It is in plenary meetings that all formal or ceremonial functions occur: opening and closing of the General Assembly session, election of officers and members of other organs, adoption of resolutions and decisions on all agenda items, and addresses by heads of state or government or by other high national officials who visit the UN while the General Assembly is in session. Plenary meetings also constitute the forum for the statements of general policy that the head of each member delegation is entitled to make as part of what is known as the "general debate," which takes place during the first three weeks or so of the regular session. Because of the great number of questions which the General Assembly is called upon to consider (156 agenda items at the 2005-06 session) it allocates most questions to its six main committees.

Voting Procedure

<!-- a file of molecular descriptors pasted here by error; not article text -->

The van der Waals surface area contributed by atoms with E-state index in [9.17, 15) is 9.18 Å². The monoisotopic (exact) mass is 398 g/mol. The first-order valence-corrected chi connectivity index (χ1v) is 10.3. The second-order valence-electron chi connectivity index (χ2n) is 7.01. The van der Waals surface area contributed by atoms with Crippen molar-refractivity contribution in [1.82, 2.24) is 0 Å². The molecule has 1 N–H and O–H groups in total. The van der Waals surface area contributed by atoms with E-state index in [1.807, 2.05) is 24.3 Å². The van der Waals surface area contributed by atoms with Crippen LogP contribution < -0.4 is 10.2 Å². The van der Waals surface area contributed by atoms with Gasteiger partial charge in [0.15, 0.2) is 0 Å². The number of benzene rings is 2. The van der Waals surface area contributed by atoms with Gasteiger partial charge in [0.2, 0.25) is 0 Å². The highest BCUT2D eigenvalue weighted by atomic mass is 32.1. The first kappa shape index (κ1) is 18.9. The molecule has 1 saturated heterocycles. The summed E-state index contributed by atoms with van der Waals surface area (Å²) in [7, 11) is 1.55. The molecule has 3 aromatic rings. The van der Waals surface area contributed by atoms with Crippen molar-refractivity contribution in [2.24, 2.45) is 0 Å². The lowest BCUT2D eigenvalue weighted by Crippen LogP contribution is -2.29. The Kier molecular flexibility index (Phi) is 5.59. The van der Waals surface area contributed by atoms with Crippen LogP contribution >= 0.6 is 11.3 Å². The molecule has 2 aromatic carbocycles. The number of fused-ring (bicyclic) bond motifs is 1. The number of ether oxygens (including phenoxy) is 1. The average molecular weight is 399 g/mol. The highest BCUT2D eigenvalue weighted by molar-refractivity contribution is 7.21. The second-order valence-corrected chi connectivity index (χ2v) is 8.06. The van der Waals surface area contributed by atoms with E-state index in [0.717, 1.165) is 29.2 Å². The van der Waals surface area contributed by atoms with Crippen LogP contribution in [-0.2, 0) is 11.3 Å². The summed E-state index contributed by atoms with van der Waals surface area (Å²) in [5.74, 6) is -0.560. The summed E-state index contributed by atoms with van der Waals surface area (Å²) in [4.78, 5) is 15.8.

Each member of the General Assembly and its committees has one vote. Article 18 of the charter decrees that decisions on "important" questions shall be made by a two-thirds majority of the members present and voting. Among the important questions specified are recommendations with regard to maintenance of peace and security; election of the nonpermanent members of the Security Council and of the members of the Economic and Social Council and the Trusteeship Council; admission of new UN members, suspension of rights and privileges of membership, and expulsion of members; questions relating to the operation of the trusteeship system; and budgetary questions. Decisions on other questions, including the determination of additional categories of important questions requiring a two-thirds majority vote, are made by a simple majority of the members present and voting. The phrase "members present and voting" means members casting either affirmative or negative votes; members who abstain are considered as not voting. Thus, although the number of abstentions is usually listed for information purposes, it does not count in the final tally as to whether a resolution has received the requisite majority-provided that the rules of quorum have been observed. A quorum is constituted when a majority of the members are present; no decision may be taken without one. The president of the General Assembly, however, may declare a meeting open and permit the debate to proceed when at least one-third of the members are present. The chairman of a main committee may open a meeting when one-quarter of the members are present.